Despite slowdown, market already picking back up
The COVID-19 pandemic and its associated shutdowns have had a large impact on the commercial real estate world. Through the first three quarters of 2020, industrial product has experienced a slowdown in activity, while rental rate growth sputtered, and vacancy has steadily risen to the highest figure since 2012. The pandemic interrupted the hottest industrial cycle in Denver’s history, so there is reason to believe the market will rebound. Once there is more clarity and certainty for the future and the ramifications of the pandemic begin to dissipate, Denver’s industrial market is expected to increase back to prepandemic levels during 2021. We already have seen activity pick up in the third quarter with good momentum as we approach year-end.
Overall vacancy in Denver metro industrial product had risen 40 basis points through the end of the third quarter, closing at 6.2% compared with the 5.8% recorded to close 2019. This ended a 30-quarter streak of vacancy below 6%, dating back to the end of 2012. This consistently low vacancy rate has been a testament to the demand for new product across the metro as more than 24.6 million square feet of new product has delivered to the metro since the beginning of 2016. The catalyst for rising vacancy in 2020 has been slowing leasing activity in new spec product due to a slowing economy induced by the pandemic; the 2.5 million sf of speculative product that has delivered year to date was 83% vacant as of the end of the third quarter.
Consistently low vacancy coupled with the influx of new spec product across the metro had led to explosive rental rate growth during this cycle. Rental rates closed 2019 at $8.76 per sf triple net on an overall basis, a figure that represented growth of 23% over the last five years and 16% over the past three years. The robust rental rate growth exhibited in prior years slowed considerably during 2020 as the $9.01 per sf triple net recorded to close the third quarter was a change of just $0.02 from the $9.03 per sf recorded to close the first quarter.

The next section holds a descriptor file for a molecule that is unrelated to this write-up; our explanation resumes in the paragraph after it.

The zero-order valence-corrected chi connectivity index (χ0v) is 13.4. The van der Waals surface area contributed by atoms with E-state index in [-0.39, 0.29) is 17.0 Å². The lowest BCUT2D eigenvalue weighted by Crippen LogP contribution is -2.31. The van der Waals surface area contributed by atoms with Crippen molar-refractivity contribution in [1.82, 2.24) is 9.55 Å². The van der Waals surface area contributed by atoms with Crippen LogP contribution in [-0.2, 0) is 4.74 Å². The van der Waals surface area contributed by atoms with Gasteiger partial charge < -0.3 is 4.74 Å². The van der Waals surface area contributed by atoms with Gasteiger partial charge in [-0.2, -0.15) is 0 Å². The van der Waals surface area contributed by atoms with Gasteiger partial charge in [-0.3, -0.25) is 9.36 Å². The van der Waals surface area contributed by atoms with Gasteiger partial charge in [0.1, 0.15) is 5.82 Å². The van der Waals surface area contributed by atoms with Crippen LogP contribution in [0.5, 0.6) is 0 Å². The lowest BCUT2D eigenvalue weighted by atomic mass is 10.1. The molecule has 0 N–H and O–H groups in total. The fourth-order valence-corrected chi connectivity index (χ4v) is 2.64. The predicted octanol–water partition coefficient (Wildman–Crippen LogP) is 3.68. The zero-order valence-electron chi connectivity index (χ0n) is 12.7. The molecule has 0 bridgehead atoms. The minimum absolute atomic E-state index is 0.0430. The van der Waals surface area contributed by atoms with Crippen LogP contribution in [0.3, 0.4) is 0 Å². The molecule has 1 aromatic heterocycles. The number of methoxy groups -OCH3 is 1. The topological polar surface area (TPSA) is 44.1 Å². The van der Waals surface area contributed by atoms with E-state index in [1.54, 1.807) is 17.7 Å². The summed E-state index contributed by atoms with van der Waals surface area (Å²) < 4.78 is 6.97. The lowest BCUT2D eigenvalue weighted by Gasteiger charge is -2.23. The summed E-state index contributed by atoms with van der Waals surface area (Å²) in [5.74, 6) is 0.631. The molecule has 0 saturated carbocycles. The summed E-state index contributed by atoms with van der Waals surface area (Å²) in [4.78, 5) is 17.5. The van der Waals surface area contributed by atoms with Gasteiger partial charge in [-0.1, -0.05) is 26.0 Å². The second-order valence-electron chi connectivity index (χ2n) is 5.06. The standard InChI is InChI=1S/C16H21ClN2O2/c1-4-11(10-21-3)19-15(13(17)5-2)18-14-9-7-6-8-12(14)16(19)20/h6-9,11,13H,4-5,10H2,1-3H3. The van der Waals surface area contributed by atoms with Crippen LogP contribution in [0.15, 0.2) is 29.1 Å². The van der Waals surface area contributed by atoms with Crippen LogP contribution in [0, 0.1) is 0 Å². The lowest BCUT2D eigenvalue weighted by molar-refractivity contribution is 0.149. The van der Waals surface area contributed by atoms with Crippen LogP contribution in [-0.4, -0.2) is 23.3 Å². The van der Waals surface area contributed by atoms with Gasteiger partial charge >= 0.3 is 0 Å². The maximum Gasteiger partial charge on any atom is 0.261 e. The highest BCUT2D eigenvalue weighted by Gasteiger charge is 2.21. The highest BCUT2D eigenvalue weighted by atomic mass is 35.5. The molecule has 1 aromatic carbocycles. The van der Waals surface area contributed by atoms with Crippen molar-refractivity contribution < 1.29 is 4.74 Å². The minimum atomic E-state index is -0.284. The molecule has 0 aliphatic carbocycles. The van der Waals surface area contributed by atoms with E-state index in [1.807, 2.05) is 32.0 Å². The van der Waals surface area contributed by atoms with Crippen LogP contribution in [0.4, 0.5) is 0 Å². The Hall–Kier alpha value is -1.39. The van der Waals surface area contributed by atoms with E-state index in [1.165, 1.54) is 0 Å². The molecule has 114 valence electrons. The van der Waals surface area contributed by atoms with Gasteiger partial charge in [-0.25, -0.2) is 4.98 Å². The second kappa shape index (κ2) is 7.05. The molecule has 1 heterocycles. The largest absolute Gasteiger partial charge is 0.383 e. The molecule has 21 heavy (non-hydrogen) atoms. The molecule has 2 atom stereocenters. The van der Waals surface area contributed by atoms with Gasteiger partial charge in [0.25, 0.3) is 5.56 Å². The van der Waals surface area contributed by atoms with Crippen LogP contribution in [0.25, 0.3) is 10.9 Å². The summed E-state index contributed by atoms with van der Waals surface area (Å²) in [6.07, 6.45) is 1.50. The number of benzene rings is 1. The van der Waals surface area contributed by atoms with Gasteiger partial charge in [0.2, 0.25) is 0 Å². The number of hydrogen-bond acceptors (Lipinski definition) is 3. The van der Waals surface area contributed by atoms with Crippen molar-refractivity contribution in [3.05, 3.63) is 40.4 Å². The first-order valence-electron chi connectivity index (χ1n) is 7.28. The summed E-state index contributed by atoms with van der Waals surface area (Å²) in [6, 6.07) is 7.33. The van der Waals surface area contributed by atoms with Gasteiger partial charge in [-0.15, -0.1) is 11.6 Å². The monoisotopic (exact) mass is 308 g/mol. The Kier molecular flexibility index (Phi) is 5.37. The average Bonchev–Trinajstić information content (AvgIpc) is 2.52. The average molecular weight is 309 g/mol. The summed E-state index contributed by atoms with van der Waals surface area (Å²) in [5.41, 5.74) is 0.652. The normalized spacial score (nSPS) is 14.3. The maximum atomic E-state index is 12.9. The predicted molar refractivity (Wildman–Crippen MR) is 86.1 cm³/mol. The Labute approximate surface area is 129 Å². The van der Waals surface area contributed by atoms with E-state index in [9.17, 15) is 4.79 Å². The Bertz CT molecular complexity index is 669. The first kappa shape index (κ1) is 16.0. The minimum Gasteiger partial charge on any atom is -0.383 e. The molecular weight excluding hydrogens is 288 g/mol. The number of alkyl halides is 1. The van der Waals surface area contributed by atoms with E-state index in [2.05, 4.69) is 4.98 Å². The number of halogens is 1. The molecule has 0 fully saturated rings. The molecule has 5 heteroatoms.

“We have seen rental rates hold firm through the pandemic,” said Cushman’s Drew McManus. “Landlords have been offering other forms of concessions, such as rental abatement and increased TI packages to entice tenants and secure new deals at their projects.”
While demand for industrial product has endured better than all other commercial product types during 2020, activity still has slowed through three quarters of 2020. Year-to-date leasing activity has recorded 6.4 million sf, down about 17% from the 7.7 million sf average for the prior five years through three quarters. This is not surprising given the significant impact COVID-19 had in the second and third quarters.
“We’ve seen a steady increase in marketwide activity since June 1, with things feeling ‘back to normal’ since Sept. 1,” said Cushman’s Tyler Smith. “We expect that Q4 will post strong results, making 2020 more of an average year statistically, and we expect this momentum to continue into 2021.”